Heavy metal—its never gone away in Europe. In Europe, heavy metal has always been hugely popular.

Like those Finnish death-metal bands, right?

Yeah, heavy metal has always been hugely popular in Europe. In America, despite the fact that the industry is certainly ramming rap music and electronic dance music down people’s throats, heavy metal is still there and it’s still hugely popular and it’s still important.

What first attracted you to heavy metal?

I had older brothers and I swear to God man, I’ll never forget this. I must have been in pre-school or kindergarten and I specifically remember my brothers playing Black Sabbath’s “Iron Man” and Deep Purple’s “Smoke on the Water.” It was one of those moments, I don’t know if you’ve had it listening to music, when you get a chill down your spine. I still remember that. Being that young, I must’ve been like four or five years old, that’s sort of unusual. I can remember that experience very vividly.

Tell me about your work looking into heavy metal T-shirts and their pop-culture significance.

Yeah, because that’s something that’s really fascinating to me. I’m a huge T-shirt fan. Part of that really comes down to being totally into popular culture. Popular culture can really be defined as anything in our daily lives. Part of that consists of the clothing we wear. I would say, really specifically to heavy-metal culture, the heavy metal T-shirt is something more than just an item of clothing. I think there’s something there’s a deeper meaner or appreciation with regards to the heavy metal T-shirt for heavy metal fans. When fans go see a metal show, they’ll break out their heavy metal T-shirt. That is something, I think is very unique and individual to heavy metal.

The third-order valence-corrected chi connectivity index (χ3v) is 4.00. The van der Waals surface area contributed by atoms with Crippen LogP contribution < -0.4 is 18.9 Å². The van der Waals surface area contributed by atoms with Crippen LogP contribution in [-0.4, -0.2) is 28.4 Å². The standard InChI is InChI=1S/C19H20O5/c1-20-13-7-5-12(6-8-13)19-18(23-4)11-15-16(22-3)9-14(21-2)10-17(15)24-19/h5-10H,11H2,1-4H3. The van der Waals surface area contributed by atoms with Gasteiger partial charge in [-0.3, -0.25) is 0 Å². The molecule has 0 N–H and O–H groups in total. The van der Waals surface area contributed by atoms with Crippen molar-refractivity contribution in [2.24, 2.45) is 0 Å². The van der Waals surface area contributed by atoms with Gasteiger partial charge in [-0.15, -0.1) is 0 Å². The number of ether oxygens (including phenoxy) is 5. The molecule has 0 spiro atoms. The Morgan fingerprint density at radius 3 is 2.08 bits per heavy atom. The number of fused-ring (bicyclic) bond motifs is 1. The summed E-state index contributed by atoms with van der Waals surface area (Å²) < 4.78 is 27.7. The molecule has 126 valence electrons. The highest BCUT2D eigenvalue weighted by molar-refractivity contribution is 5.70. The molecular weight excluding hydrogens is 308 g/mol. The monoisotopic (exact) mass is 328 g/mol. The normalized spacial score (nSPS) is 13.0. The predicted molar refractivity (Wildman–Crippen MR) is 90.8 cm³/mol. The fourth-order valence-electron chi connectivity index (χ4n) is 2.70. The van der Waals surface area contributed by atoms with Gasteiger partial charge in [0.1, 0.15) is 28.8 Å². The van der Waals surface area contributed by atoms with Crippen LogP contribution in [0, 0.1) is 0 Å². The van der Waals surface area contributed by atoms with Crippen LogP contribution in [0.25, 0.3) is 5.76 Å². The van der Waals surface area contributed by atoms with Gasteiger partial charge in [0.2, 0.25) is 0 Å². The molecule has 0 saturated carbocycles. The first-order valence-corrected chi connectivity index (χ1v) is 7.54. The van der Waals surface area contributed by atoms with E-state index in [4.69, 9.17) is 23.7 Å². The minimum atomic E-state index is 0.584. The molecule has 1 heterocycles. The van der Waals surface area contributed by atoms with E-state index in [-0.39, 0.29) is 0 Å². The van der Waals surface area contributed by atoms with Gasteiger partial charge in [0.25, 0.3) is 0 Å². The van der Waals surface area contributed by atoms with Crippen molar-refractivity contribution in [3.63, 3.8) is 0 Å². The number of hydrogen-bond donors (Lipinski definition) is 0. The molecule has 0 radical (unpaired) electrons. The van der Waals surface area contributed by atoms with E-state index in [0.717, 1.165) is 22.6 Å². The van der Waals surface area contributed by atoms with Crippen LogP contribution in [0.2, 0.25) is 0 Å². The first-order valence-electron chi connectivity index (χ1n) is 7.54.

If you go to say a Justin Bieber show or a Sheryl Crow or a rap show or so on, yeah, there might be some T-shirts by fan or fans wearing their favourite artist on their T-shirt. Heavy metal fans across the board are wearing their heavy metal T-shirt and they’re sporting it as basically flying their flag into battle. It’s their way to show support for the bands that they like or the bands they’re going to see. Or it might have a personal memento kind of aspect to it. I still have the first heavy metal T-shirt I bought. It was a Motorhead shirt I purchased back in the ’80s. I think the heavy metal T-shirt really speaks to something that’s distinctly part of heavy metal culture as a whole.

I wouldn’t necessarily say it’s a uniform, it’s something deeper than that for the fans of the music and people going to shows. You’ll hear fans at metal shows talking about, “Oh, cool look at that T-shirt.” Or “Oh, that’s an awesome shirt.” And so on. I think there’s something that’s deeper to it.
What I’ve been doing lately is going around to the heavy-metal festivals, or some of the local metal shows, or kind of these heavy-metal happenings—record store signings and so on—and basically documenting people in their heavy metal T-shirts, talking to them about the significance of the shirt that they’re wearing. There’s a lot of interesting connections to all of that, too. You’ll see fathers and sons out at these concerts. The father has passed down his favourite Iron Maiden shirt to his son and so on. I think it goes beyond just wearing an item of clothing.

Donahue speaks at Noctis’ State of Metal panel Saturday, Sept. 29 at Ramada Calgary, 708 8th Ave. S.W.